Agri Leader

Starting a hay bale garden

There are many benefits to planting a vegetable garden in straw or hay bales.The rectangular bales are ideal for wheelchair-bound or mobility-reduced gardeners and create a raised bed effect without the expense of lumber and soil. Hay or straw bales drain well, but also hold water once they start to decompose. The decomposition of the hay provides fertilizer for the growing plants, soil-borne diseases and weeds are reduced and nematodes are no longer a worry. Because the bales can be placed on concrete surfaces, this type of garden is also ideal for people without adequate yard space for planting. Here are the steps to creating a hay or straw bale garden at home:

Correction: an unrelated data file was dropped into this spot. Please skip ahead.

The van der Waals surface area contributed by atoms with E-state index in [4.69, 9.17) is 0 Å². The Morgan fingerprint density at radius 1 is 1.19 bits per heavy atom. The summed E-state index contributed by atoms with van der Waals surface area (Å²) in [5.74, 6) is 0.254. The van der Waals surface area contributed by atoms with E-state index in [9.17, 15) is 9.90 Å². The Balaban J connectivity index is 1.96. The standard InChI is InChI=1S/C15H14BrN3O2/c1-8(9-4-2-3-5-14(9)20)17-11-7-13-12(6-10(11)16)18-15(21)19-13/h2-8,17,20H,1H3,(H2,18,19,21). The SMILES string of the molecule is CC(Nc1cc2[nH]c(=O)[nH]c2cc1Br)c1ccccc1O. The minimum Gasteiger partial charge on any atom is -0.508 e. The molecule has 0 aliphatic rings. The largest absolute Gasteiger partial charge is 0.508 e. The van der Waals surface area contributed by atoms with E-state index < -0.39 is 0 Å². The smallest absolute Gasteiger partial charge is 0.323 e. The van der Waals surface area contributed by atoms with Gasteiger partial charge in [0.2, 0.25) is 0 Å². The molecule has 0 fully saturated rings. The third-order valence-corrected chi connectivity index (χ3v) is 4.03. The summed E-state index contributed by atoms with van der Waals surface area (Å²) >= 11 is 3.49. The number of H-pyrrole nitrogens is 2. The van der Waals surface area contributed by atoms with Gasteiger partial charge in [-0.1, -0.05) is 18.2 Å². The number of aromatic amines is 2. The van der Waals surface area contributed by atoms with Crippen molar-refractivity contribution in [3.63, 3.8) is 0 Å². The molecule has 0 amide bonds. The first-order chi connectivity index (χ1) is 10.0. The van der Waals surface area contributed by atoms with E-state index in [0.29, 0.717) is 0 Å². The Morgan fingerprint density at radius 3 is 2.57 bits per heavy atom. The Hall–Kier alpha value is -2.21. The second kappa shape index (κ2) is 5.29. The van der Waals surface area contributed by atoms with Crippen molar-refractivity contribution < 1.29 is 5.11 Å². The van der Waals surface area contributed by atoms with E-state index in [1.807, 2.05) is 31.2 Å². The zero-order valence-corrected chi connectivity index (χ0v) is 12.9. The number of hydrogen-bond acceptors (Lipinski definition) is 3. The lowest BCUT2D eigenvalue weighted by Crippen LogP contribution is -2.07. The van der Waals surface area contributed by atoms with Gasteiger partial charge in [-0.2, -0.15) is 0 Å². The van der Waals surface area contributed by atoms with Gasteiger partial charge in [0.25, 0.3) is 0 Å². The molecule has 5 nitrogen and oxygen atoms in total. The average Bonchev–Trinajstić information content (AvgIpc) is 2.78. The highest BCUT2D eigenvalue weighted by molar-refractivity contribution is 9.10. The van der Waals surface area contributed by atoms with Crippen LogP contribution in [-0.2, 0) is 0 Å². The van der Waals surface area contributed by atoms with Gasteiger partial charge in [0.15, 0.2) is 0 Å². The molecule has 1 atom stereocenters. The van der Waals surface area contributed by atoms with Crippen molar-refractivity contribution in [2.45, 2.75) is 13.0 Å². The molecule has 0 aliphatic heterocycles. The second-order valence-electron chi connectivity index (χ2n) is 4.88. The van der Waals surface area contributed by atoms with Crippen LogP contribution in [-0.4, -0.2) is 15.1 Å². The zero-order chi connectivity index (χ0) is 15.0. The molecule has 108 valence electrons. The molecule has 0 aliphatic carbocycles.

Days one through three: Water the new bales thoroughly each day keeping them moist. Make sure they are situated where you want them; once they are wet they will be too heavy to move. Days four through six: Sprinkle the top of each bale with one cup of ammonium sulfate (21-0-0) or one-half cup urea (46-0-0) and water the fertilizer in. The high nitrogen content will accelerate the decomposition process. Keep the bales moist, but don't water excessively or you risk runoff. Days seven through nine: Cut the amount of fertilizer per bale in half. Day 10: No more fertilizer is needed, but keep the bales moist. Day 11: From here on out, check the temperature of the bales with your hand. If they are hot, the conditioning process is not yet complete. When they start to cool down, they are ready for planting. Keep them moist. When the bales have cooled, gardeners can spread a few inches of growing medium such as potting soil or compost on the top of the bales and plant seeds directly in them. If planting seedlings, simply spread the hay or cut out a pocket and fill with growing medium. Water every other day or as needed. Good crops to grow include cucumbers, tomatoes, peppers, squash, broccoli, beans, herbs, lettuce and spinach. Generally, gardeners can fit two to three large plants per bale or fill a bale with lettuce.